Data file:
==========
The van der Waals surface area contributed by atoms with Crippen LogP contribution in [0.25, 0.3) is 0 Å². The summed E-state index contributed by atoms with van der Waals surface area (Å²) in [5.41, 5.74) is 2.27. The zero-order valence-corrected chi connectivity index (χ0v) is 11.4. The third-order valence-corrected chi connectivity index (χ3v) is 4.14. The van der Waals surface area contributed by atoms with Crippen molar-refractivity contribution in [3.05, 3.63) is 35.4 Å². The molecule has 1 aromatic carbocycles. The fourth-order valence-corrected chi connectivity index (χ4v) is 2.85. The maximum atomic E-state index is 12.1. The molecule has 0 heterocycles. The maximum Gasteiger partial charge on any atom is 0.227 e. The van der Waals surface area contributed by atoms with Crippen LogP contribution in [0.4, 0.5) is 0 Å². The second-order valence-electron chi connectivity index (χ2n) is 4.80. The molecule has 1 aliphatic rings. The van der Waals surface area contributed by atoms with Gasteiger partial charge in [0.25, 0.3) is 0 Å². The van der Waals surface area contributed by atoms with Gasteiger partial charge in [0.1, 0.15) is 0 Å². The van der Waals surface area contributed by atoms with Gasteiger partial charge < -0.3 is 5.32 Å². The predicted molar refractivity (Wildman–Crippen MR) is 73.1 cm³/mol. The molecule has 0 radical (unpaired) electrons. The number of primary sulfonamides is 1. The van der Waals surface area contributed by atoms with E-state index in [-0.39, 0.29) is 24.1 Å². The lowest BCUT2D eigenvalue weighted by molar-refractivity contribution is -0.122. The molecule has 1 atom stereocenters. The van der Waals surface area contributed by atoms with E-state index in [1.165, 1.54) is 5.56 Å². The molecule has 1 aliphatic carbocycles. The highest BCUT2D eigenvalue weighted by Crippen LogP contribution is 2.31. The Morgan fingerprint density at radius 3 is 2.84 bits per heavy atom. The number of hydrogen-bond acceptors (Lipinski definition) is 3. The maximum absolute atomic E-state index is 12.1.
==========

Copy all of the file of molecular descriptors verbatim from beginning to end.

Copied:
The van der Waals surface area contributed by atoms with Crippen LogP contribution in [0.25, 0.3) is 0 Å². The summed E-state index contributed by atoms with van der Waals surface area (Å²) in [5.41, 5.74) is 2.27. The zero-order valence-corrected chi connectivity index (χ0v) is 11.4. The third-order valence-corrected chi connectivity index (χ3v) is 4.14. The van der Waals surface area contributed by atoms with Crippen molar-refractivity contribution in [3.05, 3.63) is 35.4 Å². The molecule has 1 aromatic carbocycles. The fourth-order valence-corrected chi connectivity index (χ4v) is 2.85. The maximum atomic E-state index is 12.1. The molecule has 0 heterocycles. The maximum Gasteiger partial charge on any atom is 0.227 e. The van der Waals surface area contributed by atoms with Crippen LogP contribution in [0.4, 0.5) is 0 Å². The second-order valence-electron chi connectivity index (χ2n) is 4.80. The molecule has 1 aliphatic rings. The van der Waals surface area contributed by atoms with Gasteiger partial charge in [0.25, 0.3) is 0 Å². The van der Waals surface area contributed by atoms with Gasteiger partial charge in [0.1, 0.15) is 0 Å². The van der Waals surface area contributed by atoms with Gasteiger partial charge < -0.3 is 5.32 Å². The predicted molar refractivity (Wildman–Crippen MR) is 73.1 cm³/mol. The molecule has 0 radical (unpaired) electrons. The number of primary sulfonamides is 1. The van der Waals surface area contributed by atoms with E-state index in [-0.39, 0.29) is 24.1 Å². The lowest BCUT2D eigenvalue weighted by molar-refractivity contribution is -0.122. The molecule has 1 atom stereocenters. The van der Waals surface area contributed by atoms with E-state index in [1.165, 1.54) is 5.56 Å². The molecule has 1 aliphatic carbocycles. The highest BCUT2D eigenvalue weighted by Crippen LogP contribution is 2.31. The Morgan fingerprint density at radius 3 is 2.84 bits per heavy atom. The number of hydrogen-bond acceptors (Lipinski definition) is 3. The maximum absolute atomic E-state index is 12.1.